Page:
With news of new consoles, Sony vs. Microsoft, policy changes, and MOAR GAMES! hanging heavy in the air, my desire to drive my DeLorean back to a simpler time feels stronger than ever. With that in mind, I’m going to be playing the “deserted island” game over my next several posts. You know the typical ice breaker question: “If you were stranded on a deserted island, which five movies/games/tv shows/people, etc., would you want to have with you?” Well, with each post I plan to highlight a single console and at least five games for that console that I’d want to have. Though the island and its infinite supply of electricity aren’t real, the games and consoles are; and I’ll only be writing about consoles that I’ve owned or used and games that I’ve actually played. (Sorry Sega fans, no Sonic and Knuckles here.) And while I’ll be covering my favorite games, I wouldn’t call these my “top 5 favorite games” lists – simply liking a game doesn’t imply that I want to spend my life with it. Also, the lists are not in any order because on a deserted island, there is no order. There is only time.
So as with all things, we shall begin at the beginning with my first console, the Atari 7800.
Unlike the tykes of today who start gaming as soon as their little hands can grasp a controller, my console gaming days started rather late in life as a young pre-teen. Our Atari 7800 was sleek and cool, though we didn’t have its “modern,” two-button controllers. Instead, we used the classic, one-button joysticks which I mashed upon as much as I could. (And those things could take a beating!) We had lots of games for the console – a mix of those for Atari 2600 and 7800 – and these are five that I could probably enjoy for an extended amount of time under blue skies, among the albatrosses and smoke monsters.
P. S. The game name links will take you over to Atari Age, a great, comprehensive site that’s all about Atari, obviously.
Galaga was…and still is…a wonderful game; and it was definitely one of the most entertaining Atari games in our collection. It looked supremely simple on the surface, but underneath all the shooting was a game that required a surprising amount of strategy and thought. Move your ship and shoot all the aliens as they moved into and out of various formations was its basic premise – kind of like Space Invaders only better. Like Space Invaders was the skim milk to Galaga’s Häagen-Dazs’s vanilla ice cream. Better. Now it’s true that Galaga was a game about patterns, but it offered enough randomness in the alien’s movements to keep it new enough with each playthrough.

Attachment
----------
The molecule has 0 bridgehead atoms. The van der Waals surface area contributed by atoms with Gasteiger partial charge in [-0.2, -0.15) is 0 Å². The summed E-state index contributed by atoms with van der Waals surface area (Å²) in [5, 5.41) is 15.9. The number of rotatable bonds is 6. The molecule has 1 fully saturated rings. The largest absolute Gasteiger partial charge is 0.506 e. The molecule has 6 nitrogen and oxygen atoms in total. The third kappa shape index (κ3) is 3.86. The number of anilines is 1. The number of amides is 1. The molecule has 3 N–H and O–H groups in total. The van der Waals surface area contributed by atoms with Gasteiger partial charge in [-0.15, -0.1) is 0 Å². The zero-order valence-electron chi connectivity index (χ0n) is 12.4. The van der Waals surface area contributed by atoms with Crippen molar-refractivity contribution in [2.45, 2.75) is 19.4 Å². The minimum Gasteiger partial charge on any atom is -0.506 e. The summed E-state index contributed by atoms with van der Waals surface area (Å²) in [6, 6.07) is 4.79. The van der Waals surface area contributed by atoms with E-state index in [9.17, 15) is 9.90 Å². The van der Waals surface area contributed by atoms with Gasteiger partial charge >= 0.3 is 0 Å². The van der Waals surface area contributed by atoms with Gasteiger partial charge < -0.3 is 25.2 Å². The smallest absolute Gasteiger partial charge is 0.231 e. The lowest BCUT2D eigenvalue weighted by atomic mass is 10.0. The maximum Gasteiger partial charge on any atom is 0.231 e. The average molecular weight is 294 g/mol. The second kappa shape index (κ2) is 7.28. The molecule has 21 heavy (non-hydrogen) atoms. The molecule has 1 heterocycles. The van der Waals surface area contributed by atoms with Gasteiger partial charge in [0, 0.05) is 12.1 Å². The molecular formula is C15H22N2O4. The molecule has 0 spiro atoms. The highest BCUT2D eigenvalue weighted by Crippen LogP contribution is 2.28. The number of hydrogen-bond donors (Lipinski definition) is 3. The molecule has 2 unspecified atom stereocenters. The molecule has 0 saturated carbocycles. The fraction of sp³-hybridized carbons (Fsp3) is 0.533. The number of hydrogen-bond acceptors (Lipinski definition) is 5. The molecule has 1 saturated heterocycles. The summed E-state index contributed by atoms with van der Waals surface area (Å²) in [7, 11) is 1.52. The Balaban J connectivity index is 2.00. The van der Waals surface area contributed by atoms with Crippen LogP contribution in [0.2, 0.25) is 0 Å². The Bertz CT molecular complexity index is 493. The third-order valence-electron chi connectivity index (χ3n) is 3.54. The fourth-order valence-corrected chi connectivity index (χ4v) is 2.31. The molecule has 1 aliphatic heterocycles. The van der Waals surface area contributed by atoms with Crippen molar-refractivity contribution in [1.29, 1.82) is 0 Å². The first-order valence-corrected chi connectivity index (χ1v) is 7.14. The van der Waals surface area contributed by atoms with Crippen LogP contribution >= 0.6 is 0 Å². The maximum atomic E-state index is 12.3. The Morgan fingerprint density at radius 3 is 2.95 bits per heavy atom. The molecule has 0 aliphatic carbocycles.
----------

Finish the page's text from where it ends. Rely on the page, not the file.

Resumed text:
I was pretty bad at Xevious, and I wouldn’t call it a favorite games in any language. But when I got into the right groove with the game, Xevious was addictive. This top-down scroller/shooter presented players with ground and air targets. There were plenty of things to shoot and bomb…and miss and avoid. But Xevious was a hard game for me to get started. I just wanted to destroy EVERYTHING, which, because of my sort attention span, often led to quick deaths. But like I said, once I relaxed and simply enjoyed progressing through levels without worrying about those two ground targets that I just missed, the game became much more fun.
I’ve played lots of racing games over the years, but none remain closer to my heart than Pole Position. (We had the Atari 2600 version.) As with Xevious, I was not good at the game, and I got plenty frustrated at times, but it was enjoyable nonetheless. Being an Atari game, Pole Position was not at all flashy. No concept cars with shiny paint, no pedestrians cheering you on from the sidelines, no cityscapes, and nothing was on fire. It was all about you and the road….and coming in first place, of course. I don’t know how many tracks the game offered because I never made it past the first few. But I’d be more than willing to find out if I could play the game ad infinitum.
With as many hours as I lost to the side-scroller Defender (like with Pole Position, I’m talking about the Atari 2600 version), you’d think I was some sort of expert. But that couldn’t be farther from the truth. I loved this game as much as I hated it. All those hours were pretty much spent trying to get past the first dozen or so waves. But with my frustration came determination. And each time I passed a wave, I praised my own awesomeness to anyone who would listen. There were enemies to blast, humans to save, and slippery controls to overcome. The game was far from perfect (I swear enemies would flit on and off the screen, thereby adding to my rage), but it was also very captivating. It was one of those games were you had to…needed to…wanted to…get in just one more level before bed.
Of course I’m going to pick a Pac-Man game; and of course it’s going to be Ms. Pac-Man! (Mainly because we never had the original Pac-Man on the Atari.) With hundreds of different levels, I could maneuver that little bow-wearing circle for years and not get bored. And I need not espouse upon the brilliant fun of outwitting four ghosts, chomping and fruit and power pellets, and gathering up all the dots in a stage – I know you’ve played it! And to know Ms. Pac-Man is to love Ms. Pac-Man.
Next week, I move up in the gaming world to the 8-bit wonder that was the Nintendo Entertainment System (NES). Will I be saving princesses and shooting helpless waterfowl in between stints of basking in the lonely sun? While you’re pondering the answer, hit us up with a comment or three. What old school games could you play for forever and a day?